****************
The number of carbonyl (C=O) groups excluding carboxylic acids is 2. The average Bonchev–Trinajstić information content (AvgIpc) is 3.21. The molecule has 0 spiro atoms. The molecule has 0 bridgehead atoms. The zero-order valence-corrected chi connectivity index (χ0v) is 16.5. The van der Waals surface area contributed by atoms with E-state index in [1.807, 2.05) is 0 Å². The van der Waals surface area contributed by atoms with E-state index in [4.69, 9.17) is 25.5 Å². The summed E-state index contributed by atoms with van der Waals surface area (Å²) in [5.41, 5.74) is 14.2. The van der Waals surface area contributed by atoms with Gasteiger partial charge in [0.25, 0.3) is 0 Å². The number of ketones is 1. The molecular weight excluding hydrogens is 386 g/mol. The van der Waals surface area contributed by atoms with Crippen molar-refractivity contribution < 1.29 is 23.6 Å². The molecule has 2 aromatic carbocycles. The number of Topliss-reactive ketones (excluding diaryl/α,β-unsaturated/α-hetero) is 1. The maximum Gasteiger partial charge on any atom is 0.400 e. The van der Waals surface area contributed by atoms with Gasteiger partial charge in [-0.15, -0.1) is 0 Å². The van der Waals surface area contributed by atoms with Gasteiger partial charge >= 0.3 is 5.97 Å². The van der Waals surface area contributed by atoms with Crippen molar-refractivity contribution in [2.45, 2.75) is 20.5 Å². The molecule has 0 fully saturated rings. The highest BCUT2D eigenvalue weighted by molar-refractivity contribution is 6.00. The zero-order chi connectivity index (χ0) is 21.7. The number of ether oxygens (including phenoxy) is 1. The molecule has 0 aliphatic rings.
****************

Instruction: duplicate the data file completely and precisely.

The number of carbonyl (C=O) groups excluding carboxylic acids is 2. The average Bonchev–Trinajstić information content (AvgIpc) is 3.21. The molecule has 0 spiro atoms. The molecule has 0 bridgehead atoms. The zero-order valence-corrected chi connectivity index (χ0v) is 16.5. The van der Waals surface area contributed by atoms with E-state index in [1.807, 2.05) is 0 Å². The van der Waals surface area contributed by atoms with E-state index in [4.69, 9.17) is 25.5 Å². The summed E-state index contributed by atoms with van der Waals surface area (Å²) in [5.41, 5.74) is 14.2. The van der Waals surface area contributed by atoms with Gasteiger partial charge in [0.25, 0.3) is 0 Å². The number of ketones is 1. The molecular weight excluding hydrogens is 386 g/mol. The van der Waals surface area contributed by atoms with Crippen molar-refractivity contribution < 1.29 is 23.6 Å². The molecule has 2 aromatic carbocycles. The number of Topliss-reactive ketones (excluding diaryl/α,β-unsaturated/α-hetero) is 1. The maximum Gasteiger partial charge on any atom is 0.400 e. The van der Waals surface area contributed by atoms with Gasteiger partial charge in [-0.15, -0.1) is 0 Å². The van der Waals surface area contributed by atoms with Gasteiger partial charge >= 0.3 is 5.97 Å². The van der Waals surface area contributed by atoms with Crippen molar-refractivity contribution in [2.45, 2.75) is 20.5 Å². The molecule has 0 fully saturated rings. The highest BCUT2D eigenvalue weighted by molar-refractivity contribution is 6.00. The zero-order chi connectivity index (χ0) is 21.7. The number of ether oxygens (including phenoxy) is 1. The molecule has 0 aliphatic rings.